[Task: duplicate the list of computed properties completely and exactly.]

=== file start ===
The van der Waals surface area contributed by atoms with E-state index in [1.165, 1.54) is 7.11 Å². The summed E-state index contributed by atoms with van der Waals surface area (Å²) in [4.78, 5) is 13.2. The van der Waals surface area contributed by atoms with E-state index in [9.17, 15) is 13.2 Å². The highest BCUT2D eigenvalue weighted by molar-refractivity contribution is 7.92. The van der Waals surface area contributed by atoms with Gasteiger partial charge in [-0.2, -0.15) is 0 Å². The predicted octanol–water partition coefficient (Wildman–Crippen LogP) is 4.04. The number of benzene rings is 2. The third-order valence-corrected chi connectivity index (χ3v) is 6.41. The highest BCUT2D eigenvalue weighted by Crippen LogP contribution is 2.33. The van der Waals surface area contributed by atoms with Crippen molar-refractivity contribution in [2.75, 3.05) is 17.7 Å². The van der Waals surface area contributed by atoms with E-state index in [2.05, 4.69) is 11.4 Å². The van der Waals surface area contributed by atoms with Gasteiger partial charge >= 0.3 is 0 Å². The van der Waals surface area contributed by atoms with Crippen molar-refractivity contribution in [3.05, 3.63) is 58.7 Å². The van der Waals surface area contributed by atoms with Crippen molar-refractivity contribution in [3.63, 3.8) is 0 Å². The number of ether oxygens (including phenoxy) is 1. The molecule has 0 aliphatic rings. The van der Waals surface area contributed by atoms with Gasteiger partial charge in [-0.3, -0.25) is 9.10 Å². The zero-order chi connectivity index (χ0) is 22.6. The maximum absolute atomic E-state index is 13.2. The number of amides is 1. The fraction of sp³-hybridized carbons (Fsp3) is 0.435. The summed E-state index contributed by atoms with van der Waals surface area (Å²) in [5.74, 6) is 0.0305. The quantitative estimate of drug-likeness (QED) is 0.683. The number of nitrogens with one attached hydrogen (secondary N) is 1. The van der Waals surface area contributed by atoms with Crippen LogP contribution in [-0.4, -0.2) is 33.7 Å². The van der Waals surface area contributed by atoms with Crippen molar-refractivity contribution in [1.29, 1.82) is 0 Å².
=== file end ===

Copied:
The van der Waals surface area contributed by atoms with E-state index in [1.165, 1.54) is 7.11 Å². The summed E-state index contributed by atoms with van der Waals surface area (Å²) in [4.78, 5) is 13.2. The van der Waals surface area contributed by atoms with E-state index in [9.17, 15) is 13.2 Å². The highest BCUT2D eigenvalue weighted by molar-refractivity contribution is 7.92. The van der Waals surface area contributed by atoms with Gasteiger partial charge in [-0.2, -0.15) is 0 Å². The predicted octanol–water partition coefficient (Wildman–Crippen LogP) is 4.04. The number of benzene rings is 2. The third-order valence-corrected chi connectivity index (χ3v) is 6.41. The highest BCUT2D eigenvalue weighted by Crippen LogP contribution is 2.33. The van der Waals surface area contributed by atoms with Crippen molar-refractivity contribution in [2.75, 3.05) is 17.7 Å². The van der Waals surface area contributed by atoms with E-state index in [2.05, 4.69) is 11.4 Å². The van der Waals surface area contributed by atoms with Gasteiger partial charge >= 0.3 is 0 Å². The van der Waals surface area contributed by atoms with Crippen molar-refractivity contribution in [3.05, 3.63) is 58.7 Å². The van der Waals surface area contributed by atoms with Crippen molar-refractivity contribution in [3.63, 3.8) is 0 Å². The number of ether oxygens (including phenoxy) is 1. The molecule has 0 aliphatic rings. The van der Waals surface area contributed by atoms with Gasteiger partial charge in [-0.3, -0.25) is 9.10 Å². The zero-order chi connectivity index (χ0) is 22.6. The maximum absolute atomic E-state index is 13.2. The number of amides is 1. The fraction of sp³-hybridized carbons (Fsp3) is 0.435. The summed E-state index contributed by atoms with van der Waals surface area (Å²) in [5.74, 6) is 0.0305. The quantitative estimate of drug-likeness (QED) is 0.683. The number of nitrogens with one attached hydrogen (secondary N) is 1. The van der Waals surface area contributed by atoms with Crippen LogP contribution in [-0.4, -0.2) is 33.7 Å². The van der Waals surface area contributed by atoms with Crippen molar-refractivity contribution in [1.29, 1.82) is 0 Å².